The cover story of Time’s July 14 issue is a 39-page special report, “The Smarter Home.” Naturally, I had to read it.
How Home Builders Can Gear Up for Growth
Some builders anticipate growth and prepare; others hope for it and when it comes are crushed under the weight of increased volume. With proper planning, a builder can implement scaleable operations and grow in a disciplined and controlled manner to make the most of opportunities for incremental and even geographic growth.
Some builders anticipate growth and prepare for increased production; others hope for growth and when it comes are crushed under the weight of increased volume. Wanting to grow is natural, but be careful what you ask for — and when. If you don't have the people, processes and systems in place to handle the increased workload, it could be a disaster for your company.
With proper planning, your company can implement scaleable operations built to make the most of opportunities for incremental and even geographic growth.
Builders who choose a growth trajectory have several ways to achieve it. For larger builders, going from private to publicly held is one way — an option chosen by many of the rarified Supernovas and Masters of the Universe identified each year in Professional Builders' Giant 400.
Many in this class size have also grown through mergers and acquisitions. Some larger builders have taken on franchising; Arthur Rutenberg Homes was an early adapter of this business model. As Professional Builder Senior Editor Bill Lurz said in November 2003: "Large privates see it as a way to grow, and small local builders see a franchise affiliation as a way to garner some of the attributes of size."
An option for small- to medium-sized builders — the bulk of the industry — is to open a division in a different geographic area. But before attempting that sort of growth, builders must learn to manage organic growth within the organization to insure that what they bring to another market is worth duplicating.
The skills required to manage growth for maximum efficiency, profitability and quality vary depending on whether a builder does 10, 250 or 500 homes a year.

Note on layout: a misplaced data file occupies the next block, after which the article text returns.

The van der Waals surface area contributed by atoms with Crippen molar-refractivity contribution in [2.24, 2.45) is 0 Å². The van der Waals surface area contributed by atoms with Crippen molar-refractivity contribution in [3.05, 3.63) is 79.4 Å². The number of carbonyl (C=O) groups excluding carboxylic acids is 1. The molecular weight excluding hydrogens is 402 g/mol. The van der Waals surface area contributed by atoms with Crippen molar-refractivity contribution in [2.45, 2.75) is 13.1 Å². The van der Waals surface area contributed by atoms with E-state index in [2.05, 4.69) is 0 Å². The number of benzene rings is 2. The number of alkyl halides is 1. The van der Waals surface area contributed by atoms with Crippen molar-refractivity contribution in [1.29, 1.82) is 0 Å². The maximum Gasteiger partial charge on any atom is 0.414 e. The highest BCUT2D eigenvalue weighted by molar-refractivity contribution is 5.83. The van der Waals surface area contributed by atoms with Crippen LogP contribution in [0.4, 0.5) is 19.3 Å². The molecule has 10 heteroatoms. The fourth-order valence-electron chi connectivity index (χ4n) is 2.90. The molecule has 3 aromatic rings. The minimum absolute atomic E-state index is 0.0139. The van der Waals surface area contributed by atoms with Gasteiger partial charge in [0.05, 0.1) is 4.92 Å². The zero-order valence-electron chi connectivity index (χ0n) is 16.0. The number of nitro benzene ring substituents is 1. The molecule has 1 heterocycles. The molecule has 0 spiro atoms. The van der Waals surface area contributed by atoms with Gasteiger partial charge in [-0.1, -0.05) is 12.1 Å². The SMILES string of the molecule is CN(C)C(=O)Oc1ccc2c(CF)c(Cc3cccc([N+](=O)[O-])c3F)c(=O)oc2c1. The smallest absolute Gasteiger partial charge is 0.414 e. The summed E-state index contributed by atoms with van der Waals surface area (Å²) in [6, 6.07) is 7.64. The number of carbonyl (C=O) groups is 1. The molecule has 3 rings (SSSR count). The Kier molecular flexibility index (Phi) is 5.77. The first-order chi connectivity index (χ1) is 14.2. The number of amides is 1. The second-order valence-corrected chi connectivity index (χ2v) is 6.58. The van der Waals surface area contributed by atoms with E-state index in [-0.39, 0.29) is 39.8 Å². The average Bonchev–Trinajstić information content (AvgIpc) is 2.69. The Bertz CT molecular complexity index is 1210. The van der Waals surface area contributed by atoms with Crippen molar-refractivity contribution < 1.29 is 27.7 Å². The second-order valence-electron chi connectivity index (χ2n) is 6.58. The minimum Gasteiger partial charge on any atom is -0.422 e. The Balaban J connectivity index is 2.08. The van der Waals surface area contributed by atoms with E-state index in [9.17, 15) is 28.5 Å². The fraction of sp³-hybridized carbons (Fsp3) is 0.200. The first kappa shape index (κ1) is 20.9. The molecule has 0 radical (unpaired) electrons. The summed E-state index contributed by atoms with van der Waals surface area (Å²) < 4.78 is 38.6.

"It’s like all of a sudden the light bulb goes on for the home builder: ‘I didn’t realize there was this paradigm ... . If I had only known, I wouldn’t have expanded as fast as I had.’"- Jack H. Willenbrock
Jack H. Willenbrock is a consultant and trainer in construction management and president of JHW: C/M Consultants in State College, Penn. He's written "Benchmark Your Business: Guidelines for Success," in which he correlates a home builder's management proficiency to construction output. He says there are plateaus — a certain numerical range of homes a builder can build — after which a transition must occur and management proficiency increase before it can effectively and efficiently build at the next level.
"It's in that transitional zone that companies could fail," Willenbrock says, "because they grow before their managerial proficiency has increased to take the additional output."
Is there a specific volume or revenue point at which this transition occurs?
"We purposely kept that generic," says Willenbrock, "because we didn't want to get clouded with the idea of the number of housing units per year or the dollar volume per year, because it varies so much between a tract builder that's building entry-level houses and a custom builder that's building McMansions."